— Bingham Dai, Opium Addiction in Chicago, 1937

Circa 1930s, joint is first recorded as a name for a prison.

Nowadays, when joint is used to refer to a place (such as an apartment, hotel, or restaurant), it often has a disparaging or ironic connotation; however, that is not always the case:

A number of cool joints have sprung up in Ipoh Gardens East, a commercial and residential area near the Aeon Mall. Tea Coffee Game opened among a drab row of businesses and office buildings. It has bright interiors, Ikea furniture and there's a utilitarian feel to it, but its conceit is the games found throughout—traditional board games like checkers and ludo as well as a video console.
— Sanjay Surana, The New York Times, 28 Feb. 2018


In English, shanty can refer to a work song sung by sailors or to a crudely built dwelling or shelter, and each sense is linked to a different homograph. The first is a variant of chantey, a modification of French chanter, meaning "to sing." American writer Herman Melville provides an example of such a shanty in his 1849 semi-autobiographical novel Redburn: His First Voyage:

The white sails glistened in the clear morning air like a great Eastern encampment of sultans; and from many a forecastle, came the deep mellow old song Ho-o-he-yo, cheerily men! as the crews called their anchors.

The second homograph is believed to be from Canadian French chantier, meaning "lumber camp" or "hut," and earlier "a wooden supporting frame." This chantier is based on the Latin word for a trellis or rafter, cantherius. Both homographs sail into English in the 19th century.

Early print evidence of shanty for a dwelling is from both American and Canadian sources, which suggests that the word was used in speech for some time before it was written down.


Quarter derives, via Anglo-French, from Latin quartus, meaning "fourth," and since at least the 14th century, it has been used to denote one of four equal parts into which anything is physically or mathematically divisible, from grain to phases of the moon, periods of time (e.g., hours, years, and seasons), currency, and pie.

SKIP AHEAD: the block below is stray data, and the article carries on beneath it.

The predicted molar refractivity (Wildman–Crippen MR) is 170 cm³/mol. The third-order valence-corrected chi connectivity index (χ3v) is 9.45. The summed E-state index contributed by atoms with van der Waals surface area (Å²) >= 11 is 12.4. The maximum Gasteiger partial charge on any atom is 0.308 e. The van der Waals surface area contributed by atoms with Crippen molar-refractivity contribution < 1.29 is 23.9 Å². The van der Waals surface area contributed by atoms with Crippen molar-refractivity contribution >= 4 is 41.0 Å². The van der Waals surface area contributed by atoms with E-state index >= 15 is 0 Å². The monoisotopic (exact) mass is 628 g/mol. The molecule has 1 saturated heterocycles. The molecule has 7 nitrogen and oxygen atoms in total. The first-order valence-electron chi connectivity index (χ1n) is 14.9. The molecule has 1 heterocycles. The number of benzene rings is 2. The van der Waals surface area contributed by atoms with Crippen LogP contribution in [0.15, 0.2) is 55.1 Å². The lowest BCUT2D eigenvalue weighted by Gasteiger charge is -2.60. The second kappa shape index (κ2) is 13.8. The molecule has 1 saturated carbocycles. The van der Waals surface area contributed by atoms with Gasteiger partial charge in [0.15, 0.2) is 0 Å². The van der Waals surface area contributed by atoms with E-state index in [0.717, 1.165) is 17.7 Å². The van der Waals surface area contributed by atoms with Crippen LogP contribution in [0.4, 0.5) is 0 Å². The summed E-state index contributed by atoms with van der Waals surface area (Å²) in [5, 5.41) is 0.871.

By the 15th century, quarter, as well as its plural form quarters, came to denote position or place—in particular, regions and localities lying under any of the four divisions of the horizon conceived as corresponding to the cardinal points of the compass (north, east, south, and west).

This idea of sectioning areas into quadrants led to the senses of quarter denoting a district of a town or city occupied by a particular group or found notable for a conspicuous feature, such as the French quarter in New Orleans, Louisiana, or the Entertainment Quarter in Sydney, Australia.

In military jargon, quarters came to refer to the special place of residence appointed to soldiers. In time, that sense was extended to civilian lodgings and living quarters.

Another familiar military sense of quarter implies showing mercy. "To give quarter" originally meant to send a defeated enemy to "quarters" (i.e., back to base)—hence, showing mercy and sparing their life (usually with the intent of eventually getting a ransom for the prisoner). The negative expression "to give no quarter" took on a figurative meaning of showing no mercy or leniency in today's parlance: 

Both teams were incredibly well matched. No quarter was given nor expected. Not an inch was given, every inch had to be taken.
— Rico S. Giron, The Las Vegas Optic, 15 Dec. 2017


Apartment is a mid-18th century borrowing from French, and the French word is from Italian appartamento, a translation of Spanish apartamiento, which literally means "separation." The Italian noun is based on the verb appartare, meaning "to put aside" or "to separate." Originally, apartment referred to a suite or set of private rooms in a house or building occupied by a person or family. A visitor of a royal family, for example, might be accommodated with an apartment in the palace. Later, a single room was referred to as an apartment.

In time, the concept of a building consisting of separate residential multi-room apartments was realized, and in the late 19th century, people began renting such spaces in apartment buildings and apartment houses. 

The corresponding word in British English for apartment is flat. The name is an alteration of the now-obsolete Scottish noun flet, meaning "floor" or "ground under one's feet." In the 19th century, flat came to be used as a variant for flet and additionally gained popularity as a word to denote a story of a house or building, and then a multi-room apartment situated on one floor.

You may also be familiar with a studio apartment or studio flat, which features a large open space originally intended for an occupant endeavoring in painting, drawing, photographing, or other artwork. The English word studio refers to the working place of an artist—that sense dates to about 1800—and is from the Italian name for a room used for studying.